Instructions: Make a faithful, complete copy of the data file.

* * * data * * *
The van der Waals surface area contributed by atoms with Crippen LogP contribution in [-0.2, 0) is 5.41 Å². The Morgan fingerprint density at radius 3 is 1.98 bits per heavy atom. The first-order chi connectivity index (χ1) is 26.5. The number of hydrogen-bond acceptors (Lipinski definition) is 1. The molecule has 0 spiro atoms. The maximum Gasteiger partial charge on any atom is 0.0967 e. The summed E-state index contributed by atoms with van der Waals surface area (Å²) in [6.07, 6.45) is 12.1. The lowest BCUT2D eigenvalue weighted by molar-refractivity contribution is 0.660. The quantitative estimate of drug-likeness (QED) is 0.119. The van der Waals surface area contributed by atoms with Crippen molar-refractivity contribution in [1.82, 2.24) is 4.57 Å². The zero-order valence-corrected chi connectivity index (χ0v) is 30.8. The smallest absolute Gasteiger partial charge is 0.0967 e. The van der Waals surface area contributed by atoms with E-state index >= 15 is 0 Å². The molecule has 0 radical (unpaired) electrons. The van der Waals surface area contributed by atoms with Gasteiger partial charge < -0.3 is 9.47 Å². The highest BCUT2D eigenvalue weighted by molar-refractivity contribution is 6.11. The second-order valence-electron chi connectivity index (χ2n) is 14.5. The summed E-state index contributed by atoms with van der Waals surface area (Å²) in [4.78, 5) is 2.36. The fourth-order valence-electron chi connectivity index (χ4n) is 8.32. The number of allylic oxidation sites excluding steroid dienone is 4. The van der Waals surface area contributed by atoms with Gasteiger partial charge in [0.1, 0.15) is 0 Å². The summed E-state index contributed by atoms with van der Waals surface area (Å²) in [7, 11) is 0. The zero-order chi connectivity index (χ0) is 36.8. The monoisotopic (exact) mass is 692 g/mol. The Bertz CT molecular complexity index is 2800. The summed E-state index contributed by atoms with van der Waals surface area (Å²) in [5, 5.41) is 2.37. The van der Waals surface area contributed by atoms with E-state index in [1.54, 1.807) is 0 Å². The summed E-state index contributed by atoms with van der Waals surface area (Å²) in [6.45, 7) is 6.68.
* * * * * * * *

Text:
The van der Waals surface area contributed by atoms with Crippen LogP contribution in [-0.2, 0) is 5.41 Å². The Morgan fingerprint density at radius 3 is 1.98 bits per heavy atom. The first-order chi connectivity index (χ1) is 26.5. The number of hydrogen-bond acceptors (Lipinski definition) is 1. The molecule has 0 spiro atoms. The maximum Gasteiger partial charge on any atom is 0.0967 e. The summed E-state index contributed by atoms with van der Waals surface area (Å²) in [6.07, 6.45) is 12.1. The lowest BCUT2D eigenvalue weighted by molar-refractivity contribution is 0.660. The quantitative estimate of drug-likeness (QED) is 0.119. The van der Waals surface area contributed by atoms with Crippen molar-refractivity contribution in [1.82, 2.24) is 4.57 Å². The zero-order valence-corrected chi connectivity index (χ0v) is 30.8. The smallest absolute Gasteiger partial charge is 0.0967 e. The van der Waals surface area contributed by atoms with E-state index >= 15 is 0 Å². The molecule has 0 radical (unpaired) electrons. The van der Waals surface area contributed by atoms with Gasteiger partial charge < -0.3 is 9.47 Å². The highest BCUT2D eigenvalue weighted by molar-refractivity contribution is 6.11. The second-order valence-electron chi connectivity index (χ2n) is 14.5. The summed E-state index contributed by atoms with van der Waals surface area (Å²) in [4.78, 5) is 2.36. The fourth-order valence-electron chi connectivity index (χ4n) is 8.32. The number of allylic oxidation sites excluding steroid dienone is 4. The van der Waals surface area contributed by atoms with Gasteiger partial charge in [0.1, 0.15) is 0 Å². The summed E-state index contributed by atoms with van der Waals surface area (Å²) in [7, 11) is 0. The zero-order chi connectivity index (χ0) is 36.8. The monoisotopic (exact) mass is 692 g/mol. The Bertz CT molecular complexity index is 2800. The summed E-state index contributed by atoms with van der Waals surface area (Å²) in [5, 5.41) is 2.37. The van der Waals surface area contributed by atoms with E-state index in [1.54, 1.807) is 0 Å². The summed E-state index contributed by atoms with van der Waals surface area (Å²) in [6.45, 7) is 6.68.